“How to Make the Universe Right” presents a stunning installation of painted religious scrolls, ceremonial clothing, and ritual objects of the Yao, Tày, Sán Dìu, Sán Chay, and other populations of northern Vietnam, southern China and nearby regions.

The exhibition at the Fowler Museum at UCLA will open July 30 and run until Jan. 7, 2018.

These works of art, most of which date to the late 19th and early 20th centuries, are central to the ordination and initiation ceremonies of new priests and shamans. These religious practitioners serve as intermediaries between the physical and spiritual worlds and between the community and deities. The rituals they perform help make the universe right. The exhibition offers a rare opportunity to explore an extensive collection of more than 200 ritual objects that serve to further the understanding of these little-known cultures.

Many of these communities originally lived in the southwestern and southern provinces of China, and began to migrate to the mountainous regions of northern Vietnam several hundred years ago. The Yao’s practices are most prominently associated with Daoism, a religious and philosophical tradition of Chinese origin. For the other peoples, the beliefs and deities of Daoism are combined with aspects of Buddhism, Hinduism and Confucianism. The resulting artworks offer highly detailed representations of a sophisticated pantheon, and are essential for invoking spirits during ceremonies and for transmitting knowledge between generations.

Examples in the exhibition include vibrantly colored and intricately embroidered ritual robes and headdresses, and a spectacular set of 18 scrolls of elaborately painted deities, made for those engaged in the higher levels of initiation. “How to Make the Universe Right” also features a display evoking the temporary shrines constructed for ceremonies; a film on contemporary religious practices in the region; a selection of scrolls highlighting recent conservation of the objects at the Fowler; and an interactive iPad display of 18 scrolls.

Three key images — the so-called High Constable, recognized by his white horse; the water deity known as Hoi Fan, identified by the serpent he battles; and the Administration, representing the manifold deities of Daoism — appear throughout the exhibition to educate viewers how to see and understand the often complex iconography present on the scrolls.

About the Exhibition

The exhibition is organized in sections that correspond to the different stages in a Yao priest’s practice.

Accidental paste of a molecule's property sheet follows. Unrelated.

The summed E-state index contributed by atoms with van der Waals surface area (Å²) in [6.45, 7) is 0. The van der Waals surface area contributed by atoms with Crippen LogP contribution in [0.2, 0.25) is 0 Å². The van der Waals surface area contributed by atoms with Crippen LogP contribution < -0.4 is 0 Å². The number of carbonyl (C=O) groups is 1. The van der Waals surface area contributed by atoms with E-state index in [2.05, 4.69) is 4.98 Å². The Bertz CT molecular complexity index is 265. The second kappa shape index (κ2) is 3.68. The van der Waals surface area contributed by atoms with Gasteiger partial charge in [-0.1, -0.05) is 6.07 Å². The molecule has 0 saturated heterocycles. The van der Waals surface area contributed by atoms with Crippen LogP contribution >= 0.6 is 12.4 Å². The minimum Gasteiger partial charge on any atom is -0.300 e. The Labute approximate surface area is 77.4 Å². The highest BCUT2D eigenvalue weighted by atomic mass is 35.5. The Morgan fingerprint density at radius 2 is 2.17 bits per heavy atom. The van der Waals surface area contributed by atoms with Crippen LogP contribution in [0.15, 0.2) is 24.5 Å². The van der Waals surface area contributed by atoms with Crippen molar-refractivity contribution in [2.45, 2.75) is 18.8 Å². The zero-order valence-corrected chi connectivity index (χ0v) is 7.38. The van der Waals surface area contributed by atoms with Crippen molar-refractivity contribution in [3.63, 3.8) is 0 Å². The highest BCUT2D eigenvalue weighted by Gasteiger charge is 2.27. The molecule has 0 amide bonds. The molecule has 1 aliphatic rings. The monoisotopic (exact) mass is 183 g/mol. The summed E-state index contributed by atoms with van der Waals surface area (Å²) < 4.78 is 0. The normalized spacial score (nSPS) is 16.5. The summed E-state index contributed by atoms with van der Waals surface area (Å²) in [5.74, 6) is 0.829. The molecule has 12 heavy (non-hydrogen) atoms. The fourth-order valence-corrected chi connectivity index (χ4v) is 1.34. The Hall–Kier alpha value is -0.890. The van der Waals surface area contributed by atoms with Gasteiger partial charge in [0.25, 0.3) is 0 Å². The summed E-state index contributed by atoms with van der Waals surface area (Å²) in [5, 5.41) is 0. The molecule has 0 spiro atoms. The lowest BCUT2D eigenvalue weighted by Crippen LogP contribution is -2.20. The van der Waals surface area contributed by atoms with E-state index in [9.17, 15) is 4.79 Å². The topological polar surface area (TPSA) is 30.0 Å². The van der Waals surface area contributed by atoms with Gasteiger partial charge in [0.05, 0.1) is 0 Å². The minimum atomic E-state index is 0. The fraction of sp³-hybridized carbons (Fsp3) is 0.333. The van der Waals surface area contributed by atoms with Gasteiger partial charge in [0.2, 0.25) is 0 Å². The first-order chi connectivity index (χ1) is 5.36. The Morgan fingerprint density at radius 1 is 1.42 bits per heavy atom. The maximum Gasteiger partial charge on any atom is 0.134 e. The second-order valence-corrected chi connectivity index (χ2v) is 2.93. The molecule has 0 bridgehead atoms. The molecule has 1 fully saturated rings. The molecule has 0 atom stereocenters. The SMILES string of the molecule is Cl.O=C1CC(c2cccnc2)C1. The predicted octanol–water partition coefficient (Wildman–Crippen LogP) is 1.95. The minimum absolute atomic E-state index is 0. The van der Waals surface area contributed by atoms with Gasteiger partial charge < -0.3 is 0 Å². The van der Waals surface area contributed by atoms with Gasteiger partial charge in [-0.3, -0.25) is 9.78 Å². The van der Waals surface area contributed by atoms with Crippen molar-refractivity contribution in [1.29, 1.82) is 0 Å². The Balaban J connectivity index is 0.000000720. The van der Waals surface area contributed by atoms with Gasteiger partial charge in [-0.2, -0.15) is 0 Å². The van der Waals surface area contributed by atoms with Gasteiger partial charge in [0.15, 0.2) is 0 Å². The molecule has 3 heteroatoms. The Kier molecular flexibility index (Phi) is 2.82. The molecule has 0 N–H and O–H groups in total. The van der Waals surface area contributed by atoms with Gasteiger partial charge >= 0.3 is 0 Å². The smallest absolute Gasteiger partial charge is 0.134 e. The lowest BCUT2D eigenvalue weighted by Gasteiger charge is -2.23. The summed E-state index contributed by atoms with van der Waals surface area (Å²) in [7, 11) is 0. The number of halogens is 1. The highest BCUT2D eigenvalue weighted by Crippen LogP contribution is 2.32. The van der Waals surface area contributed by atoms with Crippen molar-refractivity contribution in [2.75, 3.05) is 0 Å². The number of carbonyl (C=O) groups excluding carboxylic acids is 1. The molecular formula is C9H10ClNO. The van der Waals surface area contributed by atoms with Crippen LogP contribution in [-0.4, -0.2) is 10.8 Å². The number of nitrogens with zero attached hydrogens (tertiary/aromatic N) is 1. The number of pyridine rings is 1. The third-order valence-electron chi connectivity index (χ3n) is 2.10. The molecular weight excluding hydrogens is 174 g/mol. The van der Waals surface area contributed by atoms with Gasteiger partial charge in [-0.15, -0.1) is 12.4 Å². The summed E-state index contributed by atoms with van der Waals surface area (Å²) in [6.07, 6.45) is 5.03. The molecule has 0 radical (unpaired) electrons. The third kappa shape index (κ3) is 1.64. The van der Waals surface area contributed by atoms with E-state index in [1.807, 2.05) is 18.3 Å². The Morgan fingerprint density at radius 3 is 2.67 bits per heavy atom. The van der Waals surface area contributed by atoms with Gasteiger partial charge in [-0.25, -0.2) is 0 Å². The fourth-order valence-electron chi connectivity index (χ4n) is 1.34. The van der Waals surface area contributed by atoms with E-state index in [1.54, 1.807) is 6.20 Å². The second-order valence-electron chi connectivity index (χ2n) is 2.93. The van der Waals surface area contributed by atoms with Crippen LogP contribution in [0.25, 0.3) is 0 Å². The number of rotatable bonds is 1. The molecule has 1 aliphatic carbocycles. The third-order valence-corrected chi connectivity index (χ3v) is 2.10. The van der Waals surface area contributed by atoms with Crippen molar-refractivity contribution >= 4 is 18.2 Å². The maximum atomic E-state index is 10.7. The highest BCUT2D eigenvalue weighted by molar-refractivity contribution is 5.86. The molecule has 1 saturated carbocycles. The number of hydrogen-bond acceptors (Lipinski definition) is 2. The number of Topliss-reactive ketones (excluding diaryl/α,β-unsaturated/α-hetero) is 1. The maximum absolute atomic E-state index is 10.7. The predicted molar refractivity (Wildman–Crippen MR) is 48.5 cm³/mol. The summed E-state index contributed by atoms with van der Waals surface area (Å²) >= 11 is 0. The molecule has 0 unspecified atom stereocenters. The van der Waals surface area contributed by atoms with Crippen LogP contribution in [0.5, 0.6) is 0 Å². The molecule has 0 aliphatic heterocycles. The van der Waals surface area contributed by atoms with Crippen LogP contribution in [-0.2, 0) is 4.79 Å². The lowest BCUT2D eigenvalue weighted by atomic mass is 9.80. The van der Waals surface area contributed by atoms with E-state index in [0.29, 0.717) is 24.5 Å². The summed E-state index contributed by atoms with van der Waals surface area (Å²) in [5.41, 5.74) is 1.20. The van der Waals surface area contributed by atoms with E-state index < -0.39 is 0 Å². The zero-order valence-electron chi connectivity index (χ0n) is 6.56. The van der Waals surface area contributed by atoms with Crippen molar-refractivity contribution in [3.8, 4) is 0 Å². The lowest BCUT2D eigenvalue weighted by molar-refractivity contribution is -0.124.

The introductory section examines the first level of ordination, known as the Three-Lamp Hanging Ritual. After completing this ceremony, the initiate is given the ritual equipment necessary for priestly activities, including the displayed three-scroll set of the High Constable, Hoi Fan and the Administration. These scroll sets are among the central tools the priest uses to invoke the deities when conducting ceremonies.

The second section displays scrolls that introduce many of the complex hierarchies of deities and lesser spiritual figures connected to Daoism, Buddhism and other religious traditions. It features paintings of the Four Heavenly Messengers, which demonstrate the ways in which scroll sets are central to the work of priests on behalf of their communities. The Four Heavenly Messengers bear responsibility for all increments of time: years, months, days, and hours. This section also includes a film on contemporary religious practices in the region.

Objects related to the life of a high priest are featured in the third section of the displays. Yao men who wish to become fully ordained priests must undergo a higher-level ceremony known as the Seven-Star Hanging Light Ceremony. This rigorous process lasts multiple days and nights and involves the participation of seven high priests, seven assistants and many other helpers. Priests who have been ordained in this rigorous ceremony must commission a full set of scrolls representing the complete Daoist pantheon. The section also presents the elaborate garments that are a central part of the religious practices — robes elaborately embroidered with images of dragons, deities, saints, and other symbols of Daoism. Installed near the embroidered robes is a series of six headdresses with long banners streaming from the crown, worn by pụt, or female shamans, among the Tày peoples.